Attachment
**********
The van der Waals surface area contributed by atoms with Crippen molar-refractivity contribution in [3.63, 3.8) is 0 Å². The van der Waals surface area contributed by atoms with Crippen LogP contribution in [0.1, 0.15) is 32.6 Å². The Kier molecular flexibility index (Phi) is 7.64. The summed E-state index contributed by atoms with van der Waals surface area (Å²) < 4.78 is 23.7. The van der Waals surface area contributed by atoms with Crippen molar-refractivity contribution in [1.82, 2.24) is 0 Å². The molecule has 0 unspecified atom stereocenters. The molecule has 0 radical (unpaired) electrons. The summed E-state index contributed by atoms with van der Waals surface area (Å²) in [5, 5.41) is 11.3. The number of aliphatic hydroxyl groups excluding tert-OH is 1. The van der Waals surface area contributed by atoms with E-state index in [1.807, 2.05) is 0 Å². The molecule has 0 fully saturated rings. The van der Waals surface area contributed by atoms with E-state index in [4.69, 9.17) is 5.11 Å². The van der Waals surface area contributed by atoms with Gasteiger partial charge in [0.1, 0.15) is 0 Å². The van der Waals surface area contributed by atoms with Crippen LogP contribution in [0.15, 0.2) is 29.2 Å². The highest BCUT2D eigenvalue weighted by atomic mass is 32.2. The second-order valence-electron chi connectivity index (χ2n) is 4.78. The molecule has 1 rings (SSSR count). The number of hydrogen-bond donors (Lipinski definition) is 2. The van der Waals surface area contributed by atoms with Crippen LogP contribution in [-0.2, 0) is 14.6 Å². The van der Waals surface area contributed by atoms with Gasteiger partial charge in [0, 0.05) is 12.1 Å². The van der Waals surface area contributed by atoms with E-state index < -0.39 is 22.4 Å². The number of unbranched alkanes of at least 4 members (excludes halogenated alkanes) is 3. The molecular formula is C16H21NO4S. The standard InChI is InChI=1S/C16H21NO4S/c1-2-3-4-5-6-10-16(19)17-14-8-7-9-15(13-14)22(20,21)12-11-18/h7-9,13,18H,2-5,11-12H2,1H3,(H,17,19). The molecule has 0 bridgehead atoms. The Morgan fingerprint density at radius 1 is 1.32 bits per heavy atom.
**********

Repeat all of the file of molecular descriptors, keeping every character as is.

The van der Waals surface area contributed by atoms with Crippen molar-refractivity contribution in [3.63, 3.8) is 0 Å². The van der Waals surface area contributed by atoms with Crippen LogP contribution in [0.1, 0.15) is 32.6 Å². The Kier molecular flexibility index (Phi) is 7.64. The summed E-state index contributed by atoms with van der Waals surface area (Å²) < 4.78 is 23.7. The van der Waals surface area contributed by atoms with Crippen molar-refractivity contribution in [1.82, 2.24) is 0 Å². The molecule has 0 unspecified atom stereocenters. The molecule has 0 radical (unpaired) electrons. The summed E-state index contributed by atoms with van der Waals surface area (Å²) in [5, 5.41) is 11.3. The number of aliphatic hydroxyl groups excluding tert-OH is 1. The van der Waals surface area contributed by atoms with E-state index in [1.807, 2.05) is 0 Å². The molecule has 0 fully saturated rings. The van der Waals surface area contributed by atoms with E-state index in [4.69, 9.17) is 5.11 Å². The van der Waals surface area contributed by atoms with Gasteiger partial charge in [0.1, 0.15) is 0 Å². The van der Waals surface area contributed by atoms with Crippen LogP contribution in [0.15, 0.2) is 29.2 Å². The highest BCUT2D eigenvalue weighted by atomic mass is 32.2. The second-order valence-electron chi connectivity index (χ2n) is 4.78. The molecule has 1 rings (SSSR count). The number of hydrogen-bond donors (Lipinski definition) is 2. The van der Waals surface area contributed by atoms with Crippen LogP contribution in [-0.2, 0) is 14.6 Å². The van der Waals surface area contributed by atoms with Gasteiger partial charge in [0, 0.05) is 12.1 Å². The van der Waals surface area contributed by atoms with E-state index < -0.39 is 22.4 Å². The number of unbranched alkanes of at least 4 members (excludes halogenated alkanes) is 3. The molecular formula is C16H21NO4S. The standard InChI is InChI=1S/C16H21NO4S/c1-2-3-4-5-6-10-16(19)17-14-8-7-9-15(13-14)22(20,21)12-11-18/h7-9,13,18H,2-5,11-12H2,1H3,(H,17,19). The molecule has 0 bridgehead atoms. The Morgan fingerprint density at radius 1 is 1.32 bits per heavy atom.